Meconium Screening to Detect Heavy Fetal Alcohol Exposure

Last modified by Doug Maynard on 2013/04/29 17:08


Exposure to alcohol in the womb can adversely affect brain development.  Evidence of prenatal ethanol exposure is an important key to identifying children at risk for FASD.  Meconium testing for metabolites of alcohol has emerged as a powerful objective tool for screening.  This webinar will present the results of a province-wide study which examined the feasibility and acceptability of meconium screening and the prevalence of heavy fetal alcohol exposure among newborns and the first national-wide prevalence study currently underway in Canada.


For more information about the MIREC Study go to:


Gideon Koren, Paediatrician, Hospital For Sick Children, Director, Motherisk Program, Professor of Paediatrics, Pharmacology, and Medicine, University of Toronto

Dr. Koren is the founder and director of the Motherisk Program and a professor of Pediatrics, pharmacology, pharmacy and medicine. He is a staff pediatrician at The Hospital for Sick Children in Toronto and the author/co-author of hundreds of scientific articles, book chapters and abstracts. He is a member of numerous professional societies. In 1999 he received the Irving Sunshine Award (awarded by the International Association of Therapeutic Drug Monitoring & Clinical Toxicology), and in 1997 he received the prestigious Rawls-Palmer Award. Both awards were for outstanding contributions to clinical toxicology. In March 2000 Dr. Koren received the Medical Research Council of Canada’s Senior Scientist award for his work in Population Health Sciences, and in September 2003 he was awarded the Pippenger Award for outstanding achievement by the International Association for Therapeutic Drug Monitoring and Clinical Toxicology. Dr. Koren is founder of the FACE (Fetal Alcohol Canadian Expertise) Network and the peer reviewed Journal of FAS International. In 2004 Dr. Koren was appointed as the Ivey Chair in Molecular Toxicology at the University of Western Ontario. He is creating a Canadian Network of Human Toxicology.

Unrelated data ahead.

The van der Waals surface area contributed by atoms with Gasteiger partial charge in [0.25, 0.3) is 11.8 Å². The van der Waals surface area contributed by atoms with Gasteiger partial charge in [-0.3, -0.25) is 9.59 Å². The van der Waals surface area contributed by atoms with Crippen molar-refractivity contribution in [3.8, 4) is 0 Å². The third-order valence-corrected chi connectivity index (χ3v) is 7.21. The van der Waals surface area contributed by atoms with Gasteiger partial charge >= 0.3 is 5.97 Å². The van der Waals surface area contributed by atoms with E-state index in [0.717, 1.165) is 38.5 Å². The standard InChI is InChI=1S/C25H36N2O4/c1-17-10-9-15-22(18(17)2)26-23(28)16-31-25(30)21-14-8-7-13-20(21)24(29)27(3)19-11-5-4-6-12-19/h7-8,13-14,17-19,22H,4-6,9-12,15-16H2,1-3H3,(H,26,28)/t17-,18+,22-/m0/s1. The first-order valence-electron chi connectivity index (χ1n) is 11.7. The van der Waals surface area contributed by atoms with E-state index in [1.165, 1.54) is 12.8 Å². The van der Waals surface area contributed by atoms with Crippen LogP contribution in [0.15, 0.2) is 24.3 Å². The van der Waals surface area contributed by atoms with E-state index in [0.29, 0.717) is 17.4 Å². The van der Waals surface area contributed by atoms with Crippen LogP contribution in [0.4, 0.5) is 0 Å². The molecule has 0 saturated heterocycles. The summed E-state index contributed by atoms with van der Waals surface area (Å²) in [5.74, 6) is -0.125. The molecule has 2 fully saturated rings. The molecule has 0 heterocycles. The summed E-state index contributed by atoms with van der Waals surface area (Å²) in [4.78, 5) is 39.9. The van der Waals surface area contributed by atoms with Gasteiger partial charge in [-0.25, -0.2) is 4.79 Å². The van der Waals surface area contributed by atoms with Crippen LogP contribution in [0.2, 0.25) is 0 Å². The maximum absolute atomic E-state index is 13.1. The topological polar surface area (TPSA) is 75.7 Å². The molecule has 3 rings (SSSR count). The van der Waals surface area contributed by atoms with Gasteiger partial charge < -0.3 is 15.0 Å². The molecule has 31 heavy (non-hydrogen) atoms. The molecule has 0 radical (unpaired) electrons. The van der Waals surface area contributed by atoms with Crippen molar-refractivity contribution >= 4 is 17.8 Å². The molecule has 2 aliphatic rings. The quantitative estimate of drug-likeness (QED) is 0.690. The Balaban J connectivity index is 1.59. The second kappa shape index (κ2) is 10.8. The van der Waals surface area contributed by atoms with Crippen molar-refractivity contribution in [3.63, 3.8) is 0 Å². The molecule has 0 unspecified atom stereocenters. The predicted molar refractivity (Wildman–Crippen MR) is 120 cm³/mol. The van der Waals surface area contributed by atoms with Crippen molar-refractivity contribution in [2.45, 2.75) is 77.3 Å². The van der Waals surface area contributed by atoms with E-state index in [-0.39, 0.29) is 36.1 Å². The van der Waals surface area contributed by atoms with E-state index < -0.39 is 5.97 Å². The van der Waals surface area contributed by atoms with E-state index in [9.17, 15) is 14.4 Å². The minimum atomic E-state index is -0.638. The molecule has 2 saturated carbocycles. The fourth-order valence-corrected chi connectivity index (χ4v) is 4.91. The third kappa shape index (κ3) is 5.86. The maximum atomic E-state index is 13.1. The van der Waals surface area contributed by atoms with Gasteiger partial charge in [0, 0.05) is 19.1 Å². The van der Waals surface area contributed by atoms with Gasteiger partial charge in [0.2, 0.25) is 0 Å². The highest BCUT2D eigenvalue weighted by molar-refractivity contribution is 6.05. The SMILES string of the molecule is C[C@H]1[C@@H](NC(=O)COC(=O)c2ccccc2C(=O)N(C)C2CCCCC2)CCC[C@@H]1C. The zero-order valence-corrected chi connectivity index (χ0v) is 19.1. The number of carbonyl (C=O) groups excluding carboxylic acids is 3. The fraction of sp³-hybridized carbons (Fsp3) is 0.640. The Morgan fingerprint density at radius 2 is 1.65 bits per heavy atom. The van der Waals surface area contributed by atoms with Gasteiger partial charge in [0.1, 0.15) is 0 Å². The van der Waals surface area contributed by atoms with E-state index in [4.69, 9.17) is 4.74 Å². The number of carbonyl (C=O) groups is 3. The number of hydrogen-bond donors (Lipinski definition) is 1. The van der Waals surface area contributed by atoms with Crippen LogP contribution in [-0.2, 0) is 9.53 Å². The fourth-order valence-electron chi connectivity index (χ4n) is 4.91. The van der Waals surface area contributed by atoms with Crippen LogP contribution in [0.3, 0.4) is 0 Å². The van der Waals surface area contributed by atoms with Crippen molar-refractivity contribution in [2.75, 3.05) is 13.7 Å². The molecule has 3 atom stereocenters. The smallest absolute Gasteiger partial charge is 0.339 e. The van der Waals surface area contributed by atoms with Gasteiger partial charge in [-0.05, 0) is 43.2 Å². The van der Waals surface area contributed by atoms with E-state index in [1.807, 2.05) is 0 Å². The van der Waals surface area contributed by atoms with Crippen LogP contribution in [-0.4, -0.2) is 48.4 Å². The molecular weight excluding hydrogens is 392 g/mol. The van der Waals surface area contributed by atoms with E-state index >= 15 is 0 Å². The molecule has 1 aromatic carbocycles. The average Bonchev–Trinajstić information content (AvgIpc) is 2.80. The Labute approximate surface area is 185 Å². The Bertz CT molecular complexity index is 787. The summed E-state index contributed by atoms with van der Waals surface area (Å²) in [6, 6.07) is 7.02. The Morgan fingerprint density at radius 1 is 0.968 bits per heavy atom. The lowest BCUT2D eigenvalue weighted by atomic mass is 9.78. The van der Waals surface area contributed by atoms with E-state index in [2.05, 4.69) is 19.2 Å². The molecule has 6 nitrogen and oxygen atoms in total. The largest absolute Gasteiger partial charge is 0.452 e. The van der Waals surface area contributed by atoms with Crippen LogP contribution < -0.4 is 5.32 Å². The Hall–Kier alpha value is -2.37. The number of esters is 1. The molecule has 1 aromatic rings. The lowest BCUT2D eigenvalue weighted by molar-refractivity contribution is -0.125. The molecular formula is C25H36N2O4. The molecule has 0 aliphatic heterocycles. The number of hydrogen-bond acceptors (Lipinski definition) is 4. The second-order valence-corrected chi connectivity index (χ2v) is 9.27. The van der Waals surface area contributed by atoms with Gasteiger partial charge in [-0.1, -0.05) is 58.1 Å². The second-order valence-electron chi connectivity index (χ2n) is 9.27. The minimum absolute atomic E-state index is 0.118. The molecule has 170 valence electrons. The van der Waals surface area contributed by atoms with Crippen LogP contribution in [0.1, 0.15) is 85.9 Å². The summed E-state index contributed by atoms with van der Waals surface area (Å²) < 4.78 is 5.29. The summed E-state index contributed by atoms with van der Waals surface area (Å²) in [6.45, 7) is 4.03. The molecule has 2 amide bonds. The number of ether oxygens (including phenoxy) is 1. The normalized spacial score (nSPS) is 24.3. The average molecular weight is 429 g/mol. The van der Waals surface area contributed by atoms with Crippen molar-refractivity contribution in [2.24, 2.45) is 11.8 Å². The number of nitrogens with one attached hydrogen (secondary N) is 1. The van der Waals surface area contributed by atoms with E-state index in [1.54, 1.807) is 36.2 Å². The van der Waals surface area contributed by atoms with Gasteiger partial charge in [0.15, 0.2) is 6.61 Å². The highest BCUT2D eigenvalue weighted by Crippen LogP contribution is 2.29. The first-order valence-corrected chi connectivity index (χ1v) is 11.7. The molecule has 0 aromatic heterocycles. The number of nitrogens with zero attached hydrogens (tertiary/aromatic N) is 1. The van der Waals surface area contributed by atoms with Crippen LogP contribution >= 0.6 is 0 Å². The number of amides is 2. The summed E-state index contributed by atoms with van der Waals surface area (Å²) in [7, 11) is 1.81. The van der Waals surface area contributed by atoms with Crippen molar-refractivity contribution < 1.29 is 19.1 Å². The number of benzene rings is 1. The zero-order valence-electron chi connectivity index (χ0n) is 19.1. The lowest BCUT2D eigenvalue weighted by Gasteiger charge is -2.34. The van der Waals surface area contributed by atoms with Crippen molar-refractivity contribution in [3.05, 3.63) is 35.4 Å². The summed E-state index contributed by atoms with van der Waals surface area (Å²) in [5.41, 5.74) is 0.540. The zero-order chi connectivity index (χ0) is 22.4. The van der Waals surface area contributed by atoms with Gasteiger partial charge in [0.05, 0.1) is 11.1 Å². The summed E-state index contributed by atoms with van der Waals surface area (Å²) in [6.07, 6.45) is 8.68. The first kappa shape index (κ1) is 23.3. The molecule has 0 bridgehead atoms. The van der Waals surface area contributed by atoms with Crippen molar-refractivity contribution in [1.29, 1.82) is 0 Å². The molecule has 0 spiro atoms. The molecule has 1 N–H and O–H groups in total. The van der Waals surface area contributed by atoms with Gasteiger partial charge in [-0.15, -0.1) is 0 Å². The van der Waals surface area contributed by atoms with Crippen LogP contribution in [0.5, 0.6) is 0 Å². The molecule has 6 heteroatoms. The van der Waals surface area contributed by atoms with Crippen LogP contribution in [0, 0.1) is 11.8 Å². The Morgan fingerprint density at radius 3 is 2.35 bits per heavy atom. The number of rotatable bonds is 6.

Joey Gareri, M.Sc., Manager, Motherisk Laboratory, Hospital for Sick Children

Mr. Garieri manages the Motherisk Laboratory in the Division of Clinical Pharmacology & Toxicology at the Hospital for Sick Children.  In addition to overseeing the laboratory’s clinical work, he is involved in conducting and directing research involving biomarker development of in utero substance exposure.  Mr. Garieri has a special interest in biomarkers of prenatal alcohol exposure, with the ultimate goal of early detection and intervention of individuals at risk for FASD.  He has presented his research involving toxicological analysis of newborns, children, and adults through numerous peer-reviewed publications and scientific meetings world-wide and is in the process of obtaining his PhD through the Department of Pharmaceutical Sciences at the University of Toronto.

Janet Bryanton, UPEI School of Nursing

Janet Bryanton is an Associate Professor and Coordinator of the Master’s program at the UPEI School of Nursing. She teaches Nursing Research and Nursing of Childbearing Families in the undergraduate program and Quantitative Research at the graduate level. Her research program focuses on perinatal health promotion including women’s perceptions of their birth experience, early parenting and parenting self-efficacy, breastfeeding, FASD prevention, and family-centred care.

Kaitlyn Delano, PhD (candidate)

Kaitlyn Delano is a PhD candidate in pharmacology at the University of Toronto and is a research assistant at the Motherisk program at the Hospital for Sick Children.

Created by Doug Maynard on 2013/02/12 15:26